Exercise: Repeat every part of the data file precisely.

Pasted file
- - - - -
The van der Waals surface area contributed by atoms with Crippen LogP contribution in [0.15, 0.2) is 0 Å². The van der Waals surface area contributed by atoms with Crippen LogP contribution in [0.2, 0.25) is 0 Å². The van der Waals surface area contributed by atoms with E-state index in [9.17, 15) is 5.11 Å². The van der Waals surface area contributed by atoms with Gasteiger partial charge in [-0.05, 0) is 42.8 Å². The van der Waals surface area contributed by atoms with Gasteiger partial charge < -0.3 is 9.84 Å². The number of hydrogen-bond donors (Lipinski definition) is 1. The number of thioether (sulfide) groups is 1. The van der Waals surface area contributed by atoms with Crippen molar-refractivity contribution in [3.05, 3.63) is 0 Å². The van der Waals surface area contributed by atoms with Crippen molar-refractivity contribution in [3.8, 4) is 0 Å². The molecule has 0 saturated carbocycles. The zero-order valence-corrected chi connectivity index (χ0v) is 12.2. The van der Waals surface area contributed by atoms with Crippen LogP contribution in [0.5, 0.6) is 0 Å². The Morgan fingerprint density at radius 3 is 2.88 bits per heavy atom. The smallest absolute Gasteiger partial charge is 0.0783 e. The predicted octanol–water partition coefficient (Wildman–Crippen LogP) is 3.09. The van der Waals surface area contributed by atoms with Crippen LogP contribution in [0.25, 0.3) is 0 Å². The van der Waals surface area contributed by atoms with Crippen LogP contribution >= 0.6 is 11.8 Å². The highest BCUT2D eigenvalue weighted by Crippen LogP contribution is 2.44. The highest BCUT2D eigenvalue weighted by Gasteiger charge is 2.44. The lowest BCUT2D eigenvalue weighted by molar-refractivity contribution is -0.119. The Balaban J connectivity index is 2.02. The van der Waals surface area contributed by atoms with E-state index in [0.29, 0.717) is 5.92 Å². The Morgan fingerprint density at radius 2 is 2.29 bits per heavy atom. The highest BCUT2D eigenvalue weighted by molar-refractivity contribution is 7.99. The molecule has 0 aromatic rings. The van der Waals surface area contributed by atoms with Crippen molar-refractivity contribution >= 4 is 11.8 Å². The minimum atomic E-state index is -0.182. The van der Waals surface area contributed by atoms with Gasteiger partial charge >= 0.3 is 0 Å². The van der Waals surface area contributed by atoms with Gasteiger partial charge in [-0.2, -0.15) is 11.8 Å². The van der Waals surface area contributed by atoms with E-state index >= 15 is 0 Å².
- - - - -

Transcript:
The van der Waals surface area contributed by atoms with Crippen LogP contribution in [0.15, 0.2) is 0 Å². The van der Waals surface area contributed by atoms with Crippen LogP contribution in [0.2, 0.25) is 0 Å². The van der Waals surface area contributed by atoms with E-state index in [9.17, 15) is 5.11 Å². The van der Waals surface area contributed by atoms with Gasteiger partial charge in [-0.05, 0) is 42.8 Å². The van der Waals surface area contributed by atoms with Gasteiger partial charge < -0.3 is 9.84 Å². The number of hydrogen-bond donors (Lipinski definition) is 1. The number of thioether (sulfide) groups is 1. The van der Waals surface area contributed by atoms with Crippen molar-refractivity contribution in [3.05, 3.63) is 0 Å². The van der Waals surface area contributed by atoms with Crippen molar-refractivity contribution in [3.8, 4) is 0 Å². The molecule has 0 saturated carbocycles. The zero-order valence-corrected chi connectivity index (χ0v) is 12.2. The van der Waals surface area contributed by atoms with Crippen LogP contribution in [0.5, 0.6) is 0 Å². The Morgan fingerprint density at radius 3 is 2.88 bits per heavy atom. The smallest absolute Gasteiger partial charge is 0.0783 e. The predicted octanol–water partition coefficient (Wildman–Crippen LogP) is 3.09. The van der Waals surface area contributed by atoms with Crippen LogP contribution in [0.25, 0.3) is 0 Å². The van der Waals surface area contributed by atoms with Crippen LogP contribution >= 0.6 is 11.8 Å². The highest BCUT2D eigenvalue weighted by Crippen LogP contribution is 2.44. The highest BCUT2D eigenvalue weighted by Gasteiger charge is 2.44. The lowest BCUT2D eigenvalue weighted by molar-refractivity contribution is -0.119. The Balaban J connectivity index is 2.02. The van der Waals surface area contributed by atoms with E-state index in [0.29, 0.717) is 5.92 Å². The Morgan fingerprint density at radius 2 is 2.29 bits per heavy atom. The highest BCUT2D eigenvalue weighted by molar-refractivity contribution is 7.99. The molecule has 0 aromatic rings. The van der Waals surface area contributed by atoms with Crippen molar-refractivity contribution >= 4 is 11.8 Å². The minimum atomic E-state index is -0.182. The van der Waals surface area contributed by atoms with Gasteiger partial charge >= 0.3 is 0 Å². The van der Waals surface area contributed by atoms with Gasteiger partial charge in [-0.2, -0.15) is 11.8 Å². The van der Waals surface area contributed by atoms with E-state index >= 15 is 0 Å².